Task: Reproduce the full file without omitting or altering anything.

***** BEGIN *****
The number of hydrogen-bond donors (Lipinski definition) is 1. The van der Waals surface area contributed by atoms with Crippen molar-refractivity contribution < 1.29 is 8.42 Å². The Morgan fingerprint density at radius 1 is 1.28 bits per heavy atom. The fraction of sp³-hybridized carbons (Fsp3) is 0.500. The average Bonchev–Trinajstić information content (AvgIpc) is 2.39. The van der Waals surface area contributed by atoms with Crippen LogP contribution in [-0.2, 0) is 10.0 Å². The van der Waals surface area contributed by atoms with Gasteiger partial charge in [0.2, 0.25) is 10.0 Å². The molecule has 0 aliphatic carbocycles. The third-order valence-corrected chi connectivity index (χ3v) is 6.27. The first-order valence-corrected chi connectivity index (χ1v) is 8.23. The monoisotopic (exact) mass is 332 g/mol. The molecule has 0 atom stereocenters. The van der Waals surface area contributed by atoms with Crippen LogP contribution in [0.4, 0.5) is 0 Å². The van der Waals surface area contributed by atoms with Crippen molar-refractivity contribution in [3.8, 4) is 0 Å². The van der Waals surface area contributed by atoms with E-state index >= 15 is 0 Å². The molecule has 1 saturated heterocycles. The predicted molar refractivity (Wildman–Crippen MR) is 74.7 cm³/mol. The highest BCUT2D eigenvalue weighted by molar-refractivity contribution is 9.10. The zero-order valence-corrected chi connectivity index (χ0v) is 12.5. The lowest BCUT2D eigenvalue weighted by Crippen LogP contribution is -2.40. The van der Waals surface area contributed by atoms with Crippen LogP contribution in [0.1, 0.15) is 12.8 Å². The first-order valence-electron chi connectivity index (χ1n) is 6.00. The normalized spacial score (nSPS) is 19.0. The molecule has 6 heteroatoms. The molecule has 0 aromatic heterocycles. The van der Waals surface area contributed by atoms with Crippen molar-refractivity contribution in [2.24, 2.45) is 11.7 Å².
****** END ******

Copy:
The number of hydrogen-bond donors (Lipinski definition) is 1. The van der Waals surface area contributed by atoms with Crippen molar-refractivity contribution < 1.29 is 8.42 Å². The Morgan fingerprint density at radius 1 is 1.28 bits per heavy atom. The fraction of sp³-hybridized carbons (Fsp3) is 0.500. The average Bonchev–Trinajstić information content (AvgIpc) is 2.39. The van der Waals surface area contributed by atoms with Crippen LogP contribution in [-0.2, 0) is 10.0 Å². The van der Waals surface area contributed by atoms with Gasteiger partial charge in [0.2, 0.25) is 10.0 Å². The molecule has 0 aliphatic carbocycles. The third-order valence-corrected chi connectivity index (χ3v) is 6.27. The first-order valence-corrected chi connectivity index (χ1v) is 8.23. The monoisotopic (exact) mass is 332 g/mol. The molecule has 0 atom stereocenters. The van der Waals surface area contributed by atoms with Crippen LogP contribution in [0.4, 0.5) is 0 Å². The van der Waals surface area contributed by atoms with Crippen molar-refractivity contribution in [3.8, 4) is 0 Å². The van der Waals surface area contributed by atoms with E-state index >= 15 is 0 Å². The molecule has 1 saturated heterocycles. The predicted molar refractivity (Wildman–Crippen MR) is 74.7 cm³/mol. The highest BCUT2D eigenvalue weighted by molar-refractivity contribution is 9.10. The zero-order valence-corrected chi connectivity index (χ0v) is 12.5. The lowest BCUT2D eigenvalue weighted by Crippen LogP contribution is -2.40. The van der Waals surface area contributed by atoms with Crippen LogP contribution in [0.1, 0.15) is 12.8 Å². The first-order valence-electron chi connectivity index (χ1n) is 6.00. The normalized spacial score (nSPS) is 19.0. The molecule has 6 heteroatoms. The molecule has 0 aromatic heterocycles. The van der Waals surface area contributed by atoms with Crippen molar-refractivity contribution in [2.24, 2.45) is 11.7 Å².